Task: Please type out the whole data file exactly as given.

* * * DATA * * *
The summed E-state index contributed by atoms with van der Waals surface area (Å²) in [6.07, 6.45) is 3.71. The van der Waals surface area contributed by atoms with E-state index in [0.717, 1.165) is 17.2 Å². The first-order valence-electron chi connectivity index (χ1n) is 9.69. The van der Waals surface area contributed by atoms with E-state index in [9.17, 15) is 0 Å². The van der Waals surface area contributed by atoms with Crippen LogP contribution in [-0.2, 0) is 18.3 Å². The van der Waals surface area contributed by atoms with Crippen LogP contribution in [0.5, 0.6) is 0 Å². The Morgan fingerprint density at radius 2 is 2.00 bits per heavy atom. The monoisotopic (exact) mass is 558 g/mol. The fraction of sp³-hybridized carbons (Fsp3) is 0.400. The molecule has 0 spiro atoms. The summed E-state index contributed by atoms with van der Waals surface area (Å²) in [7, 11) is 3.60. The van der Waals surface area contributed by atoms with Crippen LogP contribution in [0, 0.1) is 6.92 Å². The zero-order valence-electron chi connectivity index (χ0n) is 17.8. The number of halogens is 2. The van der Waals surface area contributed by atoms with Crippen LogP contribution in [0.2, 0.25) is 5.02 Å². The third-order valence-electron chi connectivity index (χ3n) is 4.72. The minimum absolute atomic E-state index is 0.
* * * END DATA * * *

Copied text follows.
The summed E-state index contributed by atoms with van der Waals surface area (Å²) in [6.07, 6.45) is 3.71. The van der Waals surface area contributed by atoms with E-state index in [0.717, 1.165) is 17.2 Å². The first-order valence-electron chi connectivity index (χ1n) is 9.69. The van der Waals surface area contributed by atoms with E-state index in [9.17, 15) is 0 Å². The van der Waals surface area contributed by atoms with Crippen LogP contribution in [-0.2, 0) is 18.3 Å². The van der Waals surface area contributed by atoms with Crippen LogP contribution in [0.5, 0.6) is 0 Å². The Morgan fingerprint density at radius 2 is 2.00 bits per heavy atom. The monoisotopic (exact) mass is 558 g/mol. The fraction of sp³-hybridized carbons (Fsp3) is 0.400. The molecule has 0 spiro atoms. The summed E-state index contributed by atoms with van der Waals surface area (Å²) in [7, 11) is 3.60. The van der Waals surface area contributed by atoms with Crippen LogP contribution in [0, 0.1) is 6.92 Å². The zero-order valence-electron chi connectivity index (χ0n) is 17.8. The number of halogens is 2. The van der Waals surface area contributed by atoms with Crippen LogP contribution in [0.2, 0.25) is 5.02 Å². The third-order valence-electron chi connectivity index (χ3n) is 4.72. The minimum absolute atomic E-state index is 0.